President Obama at the Regent Beverly Wilshire
President Obama fired up LGBT donors during a fund-raiser at the Beverly Hills home of out Glee creator Ryan Murphy with a story about working out at the gym, a discussion of “don’t ask, don’t tell” repeal, and his view on the nation’s founding.
The president first attended a DNC LGBT Leadership Council gala Wednesday night at the Regent Beverly Wilshire in Los Angeles with about 600 people, and with Ellen DeGeneres introducing him. Then he headed to Murphy’s house, where about 70 people were expected with tickets costing $25,000 each.
“It’s not just our military might or the size of our economy,” he told the donors. “It has to do with a set of ideas, a creed, that started more than 200 years ago, when a band of colonists decided that they had a different idea about self-governance and they had an idea that said everybody is created equal, and everybody can participate, and each of us, if we’re willing to work hard and take responsibility, can take our lives as far as our dreams will take us.”
Obama continued to make his argument about fairness, which will resonate with LGBT Americans who face discrimination in the workplace and the tax code, among other places.
“The America we believe in is one where everybody has a shot, everybody has a fair shot and everybody does their fair share and everybody is playing by the same set of rules, and if you’re willing to put your all into it, you can find a job or start a business and buy a home and send your kids to college and they’re going to do even better than you can,” he said. “And nobody is excluded from it. It doesn’t matter what you look like, where you come from, what your last name is, who you love.”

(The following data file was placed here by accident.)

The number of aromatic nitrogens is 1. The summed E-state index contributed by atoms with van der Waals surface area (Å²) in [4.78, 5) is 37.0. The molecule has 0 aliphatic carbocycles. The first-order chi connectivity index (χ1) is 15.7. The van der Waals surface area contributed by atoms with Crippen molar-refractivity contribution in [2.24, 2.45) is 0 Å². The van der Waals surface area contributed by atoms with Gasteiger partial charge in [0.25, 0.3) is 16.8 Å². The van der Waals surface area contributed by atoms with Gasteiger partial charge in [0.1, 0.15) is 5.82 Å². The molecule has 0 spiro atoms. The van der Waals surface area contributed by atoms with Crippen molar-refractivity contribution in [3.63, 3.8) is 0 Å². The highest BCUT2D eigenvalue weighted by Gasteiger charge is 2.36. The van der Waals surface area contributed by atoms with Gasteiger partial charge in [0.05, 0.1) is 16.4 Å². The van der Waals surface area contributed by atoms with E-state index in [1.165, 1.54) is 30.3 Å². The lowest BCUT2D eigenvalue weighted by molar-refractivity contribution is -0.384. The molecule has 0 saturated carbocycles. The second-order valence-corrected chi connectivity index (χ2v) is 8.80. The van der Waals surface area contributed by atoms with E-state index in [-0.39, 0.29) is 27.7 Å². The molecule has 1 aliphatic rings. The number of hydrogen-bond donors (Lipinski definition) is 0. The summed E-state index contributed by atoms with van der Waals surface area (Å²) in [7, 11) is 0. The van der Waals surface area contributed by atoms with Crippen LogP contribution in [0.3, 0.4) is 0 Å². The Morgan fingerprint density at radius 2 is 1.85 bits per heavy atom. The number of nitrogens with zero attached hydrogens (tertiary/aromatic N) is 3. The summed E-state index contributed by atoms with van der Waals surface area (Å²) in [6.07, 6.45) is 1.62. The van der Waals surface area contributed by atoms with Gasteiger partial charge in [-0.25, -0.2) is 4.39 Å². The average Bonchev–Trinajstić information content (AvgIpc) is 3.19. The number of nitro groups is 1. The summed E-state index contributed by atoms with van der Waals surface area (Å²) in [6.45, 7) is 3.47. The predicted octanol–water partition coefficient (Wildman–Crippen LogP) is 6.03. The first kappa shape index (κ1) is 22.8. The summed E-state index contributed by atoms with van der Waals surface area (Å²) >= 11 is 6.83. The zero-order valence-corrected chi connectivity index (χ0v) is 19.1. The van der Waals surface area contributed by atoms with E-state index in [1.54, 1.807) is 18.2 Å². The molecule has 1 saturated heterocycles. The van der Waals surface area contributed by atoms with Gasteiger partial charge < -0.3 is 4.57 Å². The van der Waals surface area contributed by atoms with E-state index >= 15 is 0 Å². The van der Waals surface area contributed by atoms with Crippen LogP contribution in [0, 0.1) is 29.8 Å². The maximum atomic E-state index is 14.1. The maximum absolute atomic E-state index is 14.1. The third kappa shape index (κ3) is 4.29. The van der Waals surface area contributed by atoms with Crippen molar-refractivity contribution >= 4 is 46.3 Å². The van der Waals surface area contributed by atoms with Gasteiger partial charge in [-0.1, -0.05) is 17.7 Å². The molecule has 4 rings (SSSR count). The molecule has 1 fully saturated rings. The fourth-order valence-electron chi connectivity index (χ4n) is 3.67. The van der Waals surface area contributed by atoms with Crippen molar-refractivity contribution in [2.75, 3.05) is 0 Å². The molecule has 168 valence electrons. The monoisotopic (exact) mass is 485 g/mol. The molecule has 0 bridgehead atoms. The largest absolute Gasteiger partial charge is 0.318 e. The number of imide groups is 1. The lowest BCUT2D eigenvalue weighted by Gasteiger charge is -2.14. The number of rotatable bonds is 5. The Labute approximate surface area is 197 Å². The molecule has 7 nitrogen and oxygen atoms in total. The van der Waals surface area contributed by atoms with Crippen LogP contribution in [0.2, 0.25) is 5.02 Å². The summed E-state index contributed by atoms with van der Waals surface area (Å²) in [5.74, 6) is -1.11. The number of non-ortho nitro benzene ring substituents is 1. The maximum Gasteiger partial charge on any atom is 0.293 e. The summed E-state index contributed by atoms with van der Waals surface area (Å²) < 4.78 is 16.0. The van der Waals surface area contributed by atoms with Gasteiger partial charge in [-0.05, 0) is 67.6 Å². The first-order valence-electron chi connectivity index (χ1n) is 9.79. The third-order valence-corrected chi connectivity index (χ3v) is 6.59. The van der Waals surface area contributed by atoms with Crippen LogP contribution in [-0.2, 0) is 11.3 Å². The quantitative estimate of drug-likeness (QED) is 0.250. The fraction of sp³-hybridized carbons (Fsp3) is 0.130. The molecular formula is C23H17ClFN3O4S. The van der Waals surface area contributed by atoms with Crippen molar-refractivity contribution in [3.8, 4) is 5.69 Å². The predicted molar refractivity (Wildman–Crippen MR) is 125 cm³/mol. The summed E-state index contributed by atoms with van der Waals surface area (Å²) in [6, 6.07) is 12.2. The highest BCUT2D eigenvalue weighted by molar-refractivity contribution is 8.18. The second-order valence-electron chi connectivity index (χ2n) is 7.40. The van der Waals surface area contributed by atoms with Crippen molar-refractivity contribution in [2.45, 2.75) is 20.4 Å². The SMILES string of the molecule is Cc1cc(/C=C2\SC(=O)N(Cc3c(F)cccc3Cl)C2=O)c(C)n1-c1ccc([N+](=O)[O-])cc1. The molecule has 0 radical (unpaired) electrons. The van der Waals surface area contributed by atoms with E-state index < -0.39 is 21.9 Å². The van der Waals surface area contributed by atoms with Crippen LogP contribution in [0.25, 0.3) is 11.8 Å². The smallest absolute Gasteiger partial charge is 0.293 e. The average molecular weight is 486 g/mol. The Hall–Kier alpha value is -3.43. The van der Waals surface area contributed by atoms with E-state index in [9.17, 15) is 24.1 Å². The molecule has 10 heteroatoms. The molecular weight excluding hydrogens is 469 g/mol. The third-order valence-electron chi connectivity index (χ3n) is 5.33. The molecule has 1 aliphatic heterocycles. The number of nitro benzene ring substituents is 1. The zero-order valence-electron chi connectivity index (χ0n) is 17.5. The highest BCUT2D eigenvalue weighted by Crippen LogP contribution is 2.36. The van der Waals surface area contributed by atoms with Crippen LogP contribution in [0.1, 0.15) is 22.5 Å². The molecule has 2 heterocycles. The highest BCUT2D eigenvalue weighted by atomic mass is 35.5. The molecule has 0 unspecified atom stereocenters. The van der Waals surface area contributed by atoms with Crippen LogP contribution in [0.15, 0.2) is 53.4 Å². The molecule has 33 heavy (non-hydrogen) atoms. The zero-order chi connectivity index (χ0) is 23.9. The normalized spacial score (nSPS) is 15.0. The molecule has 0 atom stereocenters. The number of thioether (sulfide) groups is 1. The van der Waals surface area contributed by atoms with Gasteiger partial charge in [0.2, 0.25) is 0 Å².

The president recalled taking his regular workout routine to Marine bases when he’s on the road and got an empathetic laugh from the audience.
“It’s depressing working out at the gym at the Marine base because the Marines all have 2% body fat and can bench 500 pounds,” he said to laughter, “and they make you feel bad.”
But then he told the story of Marines coming up to thank him (and with workout tips) for repealing “don’t ask, don’t tell.”
“They would say, you know what, Mr. President, I just wanted to say how much I appreciate you repealing ‘don’t ask, don’t tell,’ because I’d been serving as a Marine for five years, for 10 years. There have been times where I haven’t been able to have my partner see me off as I’m being deployed. And for you to acknowledge me not just as a soldier but somebody who is a full citizen and equal participant in the life of this country really makes a difference.”
Obama said repealing “don’t ask, don’t tell” is just the beginning.
“That’s why I appreciate you guys being on board,” he told the donors, “because I want to finish what we started in 2008.”
Read the complete speech on the following page.